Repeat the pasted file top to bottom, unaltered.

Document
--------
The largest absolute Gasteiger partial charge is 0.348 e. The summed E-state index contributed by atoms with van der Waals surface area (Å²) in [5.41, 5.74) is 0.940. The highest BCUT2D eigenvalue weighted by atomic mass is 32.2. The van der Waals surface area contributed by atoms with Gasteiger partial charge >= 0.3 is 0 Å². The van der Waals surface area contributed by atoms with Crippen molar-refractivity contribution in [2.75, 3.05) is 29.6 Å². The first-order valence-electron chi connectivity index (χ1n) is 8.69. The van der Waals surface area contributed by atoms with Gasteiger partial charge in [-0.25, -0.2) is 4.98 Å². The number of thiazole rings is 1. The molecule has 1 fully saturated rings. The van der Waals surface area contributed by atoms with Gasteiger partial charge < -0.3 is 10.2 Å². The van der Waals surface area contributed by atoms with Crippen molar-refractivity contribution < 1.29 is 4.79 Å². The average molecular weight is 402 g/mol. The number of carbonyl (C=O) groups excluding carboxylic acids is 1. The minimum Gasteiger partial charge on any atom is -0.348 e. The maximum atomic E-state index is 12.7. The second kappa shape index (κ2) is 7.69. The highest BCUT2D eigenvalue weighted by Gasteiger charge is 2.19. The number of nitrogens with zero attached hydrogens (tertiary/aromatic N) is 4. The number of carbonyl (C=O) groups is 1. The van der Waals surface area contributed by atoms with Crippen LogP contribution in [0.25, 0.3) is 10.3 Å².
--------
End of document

The largest absolute Gasteiger partial charge is 0.348 e. The summed E-state index contributed by atoms with van der Waals surface area (Å²) in [5.41, 5.74) is 0.940. The highest BCUT2D eigenvalue weighted by atomic mass is 32.2. The van der Waals surface area contributed by atoms with Gasteiger partial charge >= 0.3 is 0 Å². The van der Waals surface area contributed by atoms with Crippen molar-refractivity contribution in [2.75, 3.05) is 29.6 Å². The first-order valence-electron chi connectivity index (χ1n) is 8.69. The van der Waals surface area contributed by atoms with Gasteiger partial charge in [-0.25, -0.2) is 4.98 Å². The number of thiazole rings is 1. The molecule has 1 fully saturated rings. The van der Waals surface area contributed by atoms with Gasteiger partial charge < -0.3 is 10.2 Å². The van der Waals surface area contributed by atoms with Crippen molar-refractivity contribution < 1.29 is 4.79 Å². The average molecular weight is 402 g/mol. The number of carbonyl (C=O) groups excluding carboxylic acids is 1. The minimum Gasteiger partial charge on any atom is -0.348 e. The maximum atomic E-state index is 12.7. The second kappa shape index (κ2) is 7.69. The highest BCUT2D eigenvalue weighted by Gasteiger charge is 2.19. The number of nitrogens with zero attached hydrogens (tertiary/aromatic N) is 4. The number of carbonyl (C=O) groups is 1. The van der Waals surface area contributed by atoms with Crippen LogP contribution in [0.25, 0.3) is 10.3 Å².